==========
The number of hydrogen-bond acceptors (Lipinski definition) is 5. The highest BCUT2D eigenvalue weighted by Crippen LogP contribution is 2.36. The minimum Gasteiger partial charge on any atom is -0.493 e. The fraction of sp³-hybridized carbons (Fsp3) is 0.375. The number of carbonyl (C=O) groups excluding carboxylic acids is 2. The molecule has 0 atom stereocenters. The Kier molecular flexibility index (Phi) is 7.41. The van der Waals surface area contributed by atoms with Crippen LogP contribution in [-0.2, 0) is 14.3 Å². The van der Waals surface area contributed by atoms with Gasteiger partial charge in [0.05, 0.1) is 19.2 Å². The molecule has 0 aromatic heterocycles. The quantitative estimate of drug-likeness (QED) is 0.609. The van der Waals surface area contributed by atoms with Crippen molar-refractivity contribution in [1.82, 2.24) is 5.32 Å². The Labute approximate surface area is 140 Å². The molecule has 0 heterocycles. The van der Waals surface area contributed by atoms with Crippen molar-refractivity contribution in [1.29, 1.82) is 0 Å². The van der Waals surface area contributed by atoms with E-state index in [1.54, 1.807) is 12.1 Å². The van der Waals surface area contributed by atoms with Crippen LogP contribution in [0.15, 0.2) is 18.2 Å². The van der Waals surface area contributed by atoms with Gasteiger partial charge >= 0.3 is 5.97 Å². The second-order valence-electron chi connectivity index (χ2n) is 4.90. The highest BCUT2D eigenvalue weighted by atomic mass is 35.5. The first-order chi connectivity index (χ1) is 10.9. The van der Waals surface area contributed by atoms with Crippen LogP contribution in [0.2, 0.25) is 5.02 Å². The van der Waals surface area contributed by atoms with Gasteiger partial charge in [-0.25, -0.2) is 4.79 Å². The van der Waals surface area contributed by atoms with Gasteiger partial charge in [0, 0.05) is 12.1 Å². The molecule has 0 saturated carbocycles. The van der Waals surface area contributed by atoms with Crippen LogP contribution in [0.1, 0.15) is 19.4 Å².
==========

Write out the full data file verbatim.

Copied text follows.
The number of hydrogen-bond acceptors (Lipinski definition) is 5. The highest BCUT2D eigenvalue weighted by Crippen LogP contribution is 2.36. The minimum Gasteiger partial charge on any atom is -0.493 e. The fraction of sp³-hybridized carbons (Fsp3) is 0.375. The number of carbonyl (C=O) groups excluding carboxylic acids is 2. The molecule has 0 atom stereocenters. The Kier molecular flexibility index (Phi) is 7.41. The van der Waals surface area contributed by atoms with Crippen LogP contribution in [-0.2, 0) is 14.3 Å². The van der Waals surface area contributed by atoms with Gasteiger partial charge in [0.05, 0.1) is 19.2 Å². The molecule has 0 aromatic heterocycles. The quantitative estimate of drug-likeness (QED) is 0.609. The van der Waals surface area contributed by atoms with Crippen molar-refractivity contribution in [1.82, 2.24) is 5.32 Å². The Labute approximate surface area is 140 Å². The molecule has 0 heterocycles. The van der Waals surface area contributed by atoms with Crippen molar-refractivity contribution in [1.29, 1.82) is 0 Å². The van der Waals surface area contributed by atoms with E-state index in [1.54, 1.807) is 12.1 Å². The van der Waals surface area contributed by atoms with Crippen LogP contribution in [0.15, 0.2) is 18.2 Å². The van der Waals surface area contributed by atoms with Gasteiger partial charge >= 0.3 is 5.97 Å². The second-order valence-electron chi connectivity index (χ2n) is 4.90. The highest BCUT2D eigenvalue weighted by atomic mass is 35.5. The first-order chi connectivity index (χ1) is 10.9. The van der Waals surface area contributed by atoms with Crippen LogP contribution in [0.2, 0.25) is 5.02 Å². The van der Waals surface area contributed by atoms with Gasteiger partial charge in [-0.25, -0.2) is 4.79 Å². The van der Waals surface area contributed by atoms with Gasteiger partial charge in [0, 0.05) is 12.1 Å². The molecule has 0 saturated carbocycles. The van der Waals surface area contributed by atoms with Crippen LogP contribution in [0.1, 0.15) is 19.4 Å².